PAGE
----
Archive for the ‘museum research’ Category


Survey instrument: digital workers’ preferences of informal learning opportunities in socio-technical learning ecosystem

January 12, 2017

The survey was developed based on the informal learning interactions in workplaces described by Ley and associates [2014]. The survey items elaborated possible socio-technical system functionalities using the ideas from the prototypes of Learning Layers tools. The online survey comprised of three groups of statements that represent the socio-technical learning system dimensions for informal learning at work:

  1. Sensemaking statements: Learn & organize knowledge (11), Share knowledge (5), Annotate knowledge (5)
  2. Scaffolding statements: Search Resource (3), Find Resource (2), Awareness of resources (5), Find expert (4), Share help requests (2), Get expert Guidance (6)
  3. Knowledge maturing statements: Accumulate knowledge in system (5), Co-construct knowlede (7), Validate resources and experts with technology means (5)

ANNEX. Survey: Socio-technical learning ecosystem opportunities for informal workplace learning

Learn and Reorganize knowledge

  • I find it useful identifying learning needs at work using the computer support
  • I find it useful revisiting the exciting learning moments later on
  • I find it useful taking records (notes, memos, reminders, photos, videos etc.) to capture my learning moments at work
  • I find it useful that learning records captured at work could be used for further learning.
  • I find it useful organizing the records of my learning moments into meaningful learning episodes
  • I find it useful making records of which tools/resources I have used at work
  • I find it useful reflecting (writing, audiotaping etc.) about learning records to make sense of what was learned
  • I find it useful organizing records of learning into personal portfolio
  • I find it useful collecting into personal portfolio learning resources about interesting topics
  • I find it useful composing different views of records in portfolio for different purposes.
  • 5I find it useful learning from videos of good practice and failure created by others

Annotate knowledge

  • I find it useful adding keywords/notes to my learning records
  • I find it useful organizing learning records/resources with tags/keywords suggested by the system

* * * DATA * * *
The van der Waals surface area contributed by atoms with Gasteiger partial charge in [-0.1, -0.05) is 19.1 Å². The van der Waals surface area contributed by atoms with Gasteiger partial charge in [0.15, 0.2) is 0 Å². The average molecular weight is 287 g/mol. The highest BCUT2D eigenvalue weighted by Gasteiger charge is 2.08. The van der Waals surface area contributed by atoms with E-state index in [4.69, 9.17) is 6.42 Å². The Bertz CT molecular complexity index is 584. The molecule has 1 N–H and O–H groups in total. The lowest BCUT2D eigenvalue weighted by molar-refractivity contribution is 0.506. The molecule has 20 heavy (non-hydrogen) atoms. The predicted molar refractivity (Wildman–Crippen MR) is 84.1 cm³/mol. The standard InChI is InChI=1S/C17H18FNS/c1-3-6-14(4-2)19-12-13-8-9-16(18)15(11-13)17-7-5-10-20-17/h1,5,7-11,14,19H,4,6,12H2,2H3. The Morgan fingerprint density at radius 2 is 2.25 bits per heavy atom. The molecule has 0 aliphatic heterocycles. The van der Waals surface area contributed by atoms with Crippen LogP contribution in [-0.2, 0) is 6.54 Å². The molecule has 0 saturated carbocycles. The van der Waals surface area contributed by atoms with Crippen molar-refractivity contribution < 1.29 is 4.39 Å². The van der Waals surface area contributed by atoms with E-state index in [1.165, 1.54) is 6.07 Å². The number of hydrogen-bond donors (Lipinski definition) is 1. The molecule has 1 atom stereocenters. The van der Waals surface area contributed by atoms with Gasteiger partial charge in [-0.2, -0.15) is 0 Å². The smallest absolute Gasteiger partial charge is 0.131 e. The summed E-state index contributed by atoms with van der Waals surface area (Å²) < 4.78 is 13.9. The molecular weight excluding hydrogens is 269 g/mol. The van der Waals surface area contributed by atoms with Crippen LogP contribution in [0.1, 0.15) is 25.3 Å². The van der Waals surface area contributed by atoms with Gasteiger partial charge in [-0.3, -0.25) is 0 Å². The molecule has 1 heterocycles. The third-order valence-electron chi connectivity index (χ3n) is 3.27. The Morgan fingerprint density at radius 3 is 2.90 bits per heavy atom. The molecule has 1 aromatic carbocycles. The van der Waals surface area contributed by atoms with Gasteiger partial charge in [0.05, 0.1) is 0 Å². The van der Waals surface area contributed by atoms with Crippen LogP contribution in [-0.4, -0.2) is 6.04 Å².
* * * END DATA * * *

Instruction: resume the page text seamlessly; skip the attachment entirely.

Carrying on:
Share knowledge resources

  • I find it useful that my reflections about learning will become part of shared resources
  • I find it useful that author can decide the access and sharing rights for each record in the personal portfolio
  • I find it useful that each document could be shared with others for learning purposes
  • I find it useful sharing documents/folders with other professionals for learning
  • I find it useful sharing documents with other professionals across workplaces

Search knowledge resources

  • I find it useful searching the latest information about the topics of my learning interests
  • I find it useful using mobile devices for searching learning materials directly at work
  • I find it useful searching suitable learning materials from the shared system

Find knowledge resources

  • I find it useful finding learning materials related to my work easily during working
  • I find it useful to access my previous learning records when I need them during work

Awareness and recommending

  • I find it useful to get automatically notices about shared resources and learning activities of other professionals in my field
  • I find it useful to get automatical notices about the modifications of certain normatives or guidelines
  • I find it useful discovering new learning interests by getting notifications of learning interests and needs of others
  • I find it useful getting system suggestions of the most relevant learning materials that other users have considered useful
  • I find it useful using guidance materials created by other learners

Find expert

  • I find it useful expanding social networks with new experts